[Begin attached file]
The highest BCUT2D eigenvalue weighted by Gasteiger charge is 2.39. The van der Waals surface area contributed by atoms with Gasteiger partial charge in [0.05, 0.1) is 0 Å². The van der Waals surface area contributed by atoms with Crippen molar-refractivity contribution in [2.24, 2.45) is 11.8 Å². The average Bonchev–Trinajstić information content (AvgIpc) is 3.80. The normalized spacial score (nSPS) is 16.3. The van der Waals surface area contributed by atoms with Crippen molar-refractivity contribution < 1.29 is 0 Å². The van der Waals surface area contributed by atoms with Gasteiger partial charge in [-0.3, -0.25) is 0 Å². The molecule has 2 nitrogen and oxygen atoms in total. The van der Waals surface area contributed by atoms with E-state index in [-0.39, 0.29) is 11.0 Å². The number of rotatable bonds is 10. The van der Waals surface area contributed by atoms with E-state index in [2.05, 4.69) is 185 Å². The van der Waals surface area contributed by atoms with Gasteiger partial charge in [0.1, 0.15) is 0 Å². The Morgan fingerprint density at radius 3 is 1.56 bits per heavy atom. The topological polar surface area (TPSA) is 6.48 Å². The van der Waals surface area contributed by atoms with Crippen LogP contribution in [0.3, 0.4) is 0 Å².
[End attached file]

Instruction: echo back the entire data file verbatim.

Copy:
The highest BCUT2D eigenvalue weighted by Gasteiger charge is 2.39. The van der Waals surface area contributed by atoms with Gasteiger partial charge in [0.05, 0.1) is 0 Å². The van der Waals surface area contributed by atoms with Crippen molar-refractivity contribution in [2.24, 2.45) is 11.8 Å². The average Bonchev–Trinajstić information content (AvgIpc) is 3.80. The normalized spacial score (nSPS) is 16.3. The van der Waals surface area contributed by atoms with Crippen molar-refractivity contribution < 1.29 is 0 Å². The van der Waals surface area contributed by atoms with Gasteiger partial charge in [-0.3, -0.25) is 0 Å². The molecule has 2 nitrogen and oxygen atoms in total. The van der Waals surface area contributed by atoms with E-state index in [-0.39, 0.29) is 11.0 Å². The number of rotatable bonds is 10. The van der Waals surface area contributed by atoms with E-state index in [2.05, 4.69) is 185 Å². The van der Waals surface area contributed by atoms with Gasteiger partial charge in [0.1, 0.15) is 0 Å². The Morgan fingerprint density at radius 3 is 1.56 bits per heavy atom. The topological polar surface area (TPSA) is 6.48 Å². The van der Waals surface area contributed by atoms with Crippen LogP contribution in [0.3, 0.4) is 0 Å².